Running Krustlet on MicroK8s

These are steps for running Krustlet node(s) and MicroK8s on the same machine.


You will require a running MicroK8s cluster for this guide. The steps below assume you will run MicroK8s and the Krustlet, on a single machine. kubectl is required but is installed with MicroK8s as microk8s.kubectl. The following instructions use microk8s.kubectl for simplicity. You may use a standlone kubectl if you prefer.

In order for the bootstrap authentication token to work, your kube-apiserver needs to have the --enable-bootstrap-token-auth feature flag enabled. See bootstrap-tokens for more information.

To verify you have the bootstrap authentication feature enabled, check the process args:

$ ps -ef | grep kube-apiserver | grep "enable-bootstrap-token-auth"

If it doesn’t show up and you installed using snap, you can find the startup args in /var/snap/microk8s/current/args/kube-apiserver and add the flag.

Now you need to restart the kube-apiserver with the command:

$ systemctl restart snap.microk8s.daemon-apiserver

Step 1: Get a bootstrap config

Krustlet requires a bootstrap token and config the first time it runs. Follow the guide here to generate a bootstrap config and then return to this document. This will If you already have a kubeconfig available that you generated through another process, you can proceed to the next step. However, the credentials Krustlet uses must be part of the system:nodes group in order for things to function properly.

NOTE You should now have a file bootstrap.conf in ${HOME}/.krustlet/config

Step 2: Install and configure Krustlet

Install the latest release of Krustlet following the install guide.

Let’s use the built in krustlet-wasi provider

$ KUBECONFIG=~/.krustlet/config/kubeconfig \
  krustlet-wasi \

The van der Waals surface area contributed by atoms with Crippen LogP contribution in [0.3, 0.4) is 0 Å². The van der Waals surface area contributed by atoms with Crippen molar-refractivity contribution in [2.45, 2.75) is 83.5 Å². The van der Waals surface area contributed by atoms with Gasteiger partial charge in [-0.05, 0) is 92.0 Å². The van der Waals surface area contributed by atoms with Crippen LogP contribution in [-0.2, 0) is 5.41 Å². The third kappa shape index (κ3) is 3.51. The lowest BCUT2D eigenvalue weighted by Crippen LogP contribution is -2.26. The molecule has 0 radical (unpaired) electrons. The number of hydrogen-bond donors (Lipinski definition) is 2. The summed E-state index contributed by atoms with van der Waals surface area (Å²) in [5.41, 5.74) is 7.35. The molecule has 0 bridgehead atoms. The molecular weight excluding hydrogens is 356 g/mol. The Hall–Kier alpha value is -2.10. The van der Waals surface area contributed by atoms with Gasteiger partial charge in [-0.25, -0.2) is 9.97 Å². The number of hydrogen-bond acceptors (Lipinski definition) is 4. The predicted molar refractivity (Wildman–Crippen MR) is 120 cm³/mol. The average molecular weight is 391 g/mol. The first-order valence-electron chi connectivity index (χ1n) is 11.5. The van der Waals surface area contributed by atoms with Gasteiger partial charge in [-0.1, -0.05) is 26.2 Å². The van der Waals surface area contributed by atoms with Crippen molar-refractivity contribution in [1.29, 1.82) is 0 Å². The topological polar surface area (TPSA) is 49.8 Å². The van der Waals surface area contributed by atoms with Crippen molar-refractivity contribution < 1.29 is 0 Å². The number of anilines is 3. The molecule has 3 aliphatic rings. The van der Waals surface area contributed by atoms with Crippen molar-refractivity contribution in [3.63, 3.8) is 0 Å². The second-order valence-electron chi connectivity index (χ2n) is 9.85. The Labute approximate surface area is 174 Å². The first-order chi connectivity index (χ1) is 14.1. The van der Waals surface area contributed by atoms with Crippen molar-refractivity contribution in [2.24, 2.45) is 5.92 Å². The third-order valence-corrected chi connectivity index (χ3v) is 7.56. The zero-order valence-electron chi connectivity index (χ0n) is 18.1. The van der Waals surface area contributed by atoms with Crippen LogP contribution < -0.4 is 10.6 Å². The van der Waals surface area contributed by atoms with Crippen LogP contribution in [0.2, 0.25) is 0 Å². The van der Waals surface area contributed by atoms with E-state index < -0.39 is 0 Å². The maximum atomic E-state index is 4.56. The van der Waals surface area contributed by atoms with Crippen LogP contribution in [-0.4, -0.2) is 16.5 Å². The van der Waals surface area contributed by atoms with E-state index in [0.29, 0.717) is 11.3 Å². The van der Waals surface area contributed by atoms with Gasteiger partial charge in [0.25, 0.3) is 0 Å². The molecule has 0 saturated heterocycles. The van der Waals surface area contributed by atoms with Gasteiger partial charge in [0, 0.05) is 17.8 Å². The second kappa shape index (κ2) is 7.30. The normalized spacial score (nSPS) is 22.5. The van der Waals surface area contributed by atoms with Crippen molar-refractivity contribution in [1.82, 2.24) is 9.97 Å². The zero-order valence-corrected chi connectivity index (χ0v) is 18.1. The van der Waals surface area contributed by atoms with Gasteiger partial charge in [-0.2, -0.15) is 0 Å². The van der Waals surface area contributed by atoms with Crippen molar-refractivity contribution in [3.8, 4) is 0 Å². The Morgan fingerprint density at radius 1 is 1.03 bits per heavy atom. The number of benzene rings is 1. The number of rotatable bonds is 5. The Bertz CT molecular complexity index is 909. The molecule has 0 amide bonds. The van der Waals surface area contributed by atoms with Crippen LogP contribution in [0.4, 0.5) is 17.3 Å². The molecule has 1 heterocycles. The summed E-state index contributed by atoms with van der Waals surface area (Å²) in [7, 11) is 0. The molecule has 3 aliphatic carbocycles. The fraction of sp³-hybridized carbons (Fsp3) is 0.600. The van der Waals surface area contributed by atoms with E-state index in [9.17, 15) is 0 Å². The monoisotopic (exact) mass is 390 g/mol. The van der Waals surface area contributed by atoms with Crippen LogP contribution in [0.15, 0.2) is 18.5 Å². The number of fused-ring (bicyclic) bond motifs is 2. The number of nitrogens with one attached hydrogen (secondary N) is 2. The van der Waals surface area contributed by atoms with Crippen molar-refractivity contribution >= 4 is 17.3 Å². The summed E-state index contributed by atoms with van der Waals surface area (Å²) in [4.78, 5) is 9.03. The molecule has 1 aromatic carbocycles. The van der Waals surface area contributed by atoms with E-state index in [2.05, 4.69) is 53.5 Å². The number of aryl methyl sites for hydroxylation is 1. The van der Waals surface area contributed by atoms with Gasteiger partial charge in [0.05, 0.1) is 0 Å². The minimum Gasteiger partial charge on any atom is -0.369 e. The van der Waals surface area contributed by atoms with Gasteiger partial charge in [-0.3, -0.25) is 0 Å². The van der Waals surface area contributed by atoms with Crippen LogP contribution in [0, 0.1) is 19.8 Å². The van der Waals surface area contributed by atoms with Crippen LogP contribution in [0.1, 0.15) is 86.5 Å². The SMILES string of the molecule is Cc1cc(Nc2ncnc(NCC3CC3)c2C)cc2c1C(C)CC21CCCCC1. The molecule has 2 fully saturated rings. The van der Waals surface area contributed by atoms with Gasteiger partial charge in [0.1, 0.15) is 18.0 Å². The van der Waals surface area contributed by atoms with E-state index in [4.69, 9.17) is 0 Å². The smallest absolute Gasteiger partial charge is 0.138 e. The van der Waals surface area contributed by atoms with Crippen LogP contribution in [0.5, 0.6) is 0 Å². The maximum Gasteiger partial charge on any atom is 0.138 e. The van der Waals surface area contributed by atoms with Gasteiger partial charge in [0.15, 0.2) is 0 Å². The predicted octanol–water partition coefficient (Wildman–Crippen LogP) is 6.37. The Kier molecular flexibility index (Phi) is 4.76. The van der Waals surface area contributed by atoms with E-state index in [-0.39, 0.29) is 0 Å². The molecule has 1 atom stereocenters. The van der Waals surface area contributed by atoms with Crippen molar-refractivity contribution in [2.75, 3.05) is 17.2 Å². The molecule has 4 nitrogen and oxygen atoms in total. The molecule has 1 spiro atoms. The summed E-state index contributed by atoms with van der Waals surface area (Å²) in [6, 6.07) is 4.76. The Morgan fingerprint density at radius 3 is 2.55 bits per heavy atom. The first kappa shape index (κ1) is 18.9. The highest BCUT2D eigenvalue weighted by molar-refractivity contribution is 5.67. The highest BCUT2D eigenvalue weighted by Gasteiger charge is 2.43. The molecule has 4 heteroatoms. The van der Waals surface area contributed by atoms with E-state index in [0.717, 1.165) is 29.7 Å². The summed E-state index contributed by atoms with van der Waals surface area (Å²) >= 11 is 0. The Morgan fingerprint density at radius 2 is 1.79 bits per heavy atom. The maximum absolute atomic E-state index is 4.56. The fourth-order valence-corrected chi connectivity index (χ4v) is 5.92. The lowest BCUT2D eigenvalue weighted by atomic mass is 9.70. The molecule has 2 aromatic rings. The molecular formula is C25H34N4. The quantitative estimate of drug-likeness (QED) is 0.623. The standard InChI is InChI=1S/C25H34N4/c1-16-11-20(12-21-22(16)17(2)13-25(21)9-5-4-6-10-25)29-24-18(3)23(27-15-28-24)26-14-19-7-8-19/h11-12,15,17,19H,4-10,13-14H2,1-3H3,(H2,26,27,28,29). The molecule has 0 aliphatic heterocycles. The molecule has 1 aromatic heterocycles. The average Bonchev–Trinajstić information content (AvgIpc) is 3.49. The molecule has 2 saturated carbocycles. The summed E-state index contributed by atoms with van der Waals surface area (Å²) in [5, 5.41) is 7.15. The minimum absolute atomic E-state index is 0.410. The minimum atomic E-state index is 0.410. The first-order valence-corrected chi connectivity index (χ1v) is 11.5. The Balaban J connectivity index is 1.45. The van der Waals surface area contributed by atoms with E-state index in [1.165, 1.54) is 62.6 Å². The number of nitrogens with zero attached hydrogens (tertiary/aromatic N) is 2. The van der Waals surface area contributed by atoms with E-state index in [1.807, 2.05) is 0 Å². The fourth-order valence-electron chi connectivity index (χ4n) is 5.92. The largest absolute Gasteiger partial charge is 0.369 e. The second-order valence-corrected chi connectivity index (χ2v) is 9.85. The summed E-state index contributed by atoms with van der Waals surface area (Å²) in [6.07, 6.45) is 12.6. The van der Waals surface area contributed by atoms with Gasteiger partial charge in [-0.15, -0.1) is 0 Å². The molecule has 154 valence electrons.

--node-ip= \
  --node-name=krustlet \

NOTE: To avoid the Krustlet using your default Kubernetes credentials (~/.kube/config), it is a good idea to override the default value here using KUBECONFIG. For bootstrapping, KUBECONFIG must point to a non-existent file (!). Bootstrapping will write a new configuration file to this location for you. NOTE: If you receive an error that the CSR already exists, you may safely delete the existing CSR (kubectl delete csr <hostname>-tls) and try again.

Step 2a: Approving the serving CSR

Once you have started Krustlet, there is one more manual step (though this could be automated depending on your setup) to perform. The client certs Krustlet needs are generally approved automatically by the API. However, the serving certs require manual approval. To do this, you’ll need the hostname you specified for the --hostname flag or the output of hostname if you didn’t specify anything. From another terminal that’s configured to access the cluster, run:

$ microk8s.kubectl certificate approve <hostname>-tls

NOTE: You will only need to do this approval step the first time Krustlet starts. It will generate and save all of the needed credentials to your machine

Step 3: Test that things work

Now you can see things work! Feel free to give any of the demos a try in another terminal like so:

$ microk8s.kubectl apply --filename=
$ microk8s.kubectl logs pod/hello-world-wasi-rust
hello from stdout!
hello from stderr!
CONFIG_MAP_VAL=cool stuff
Args are: []

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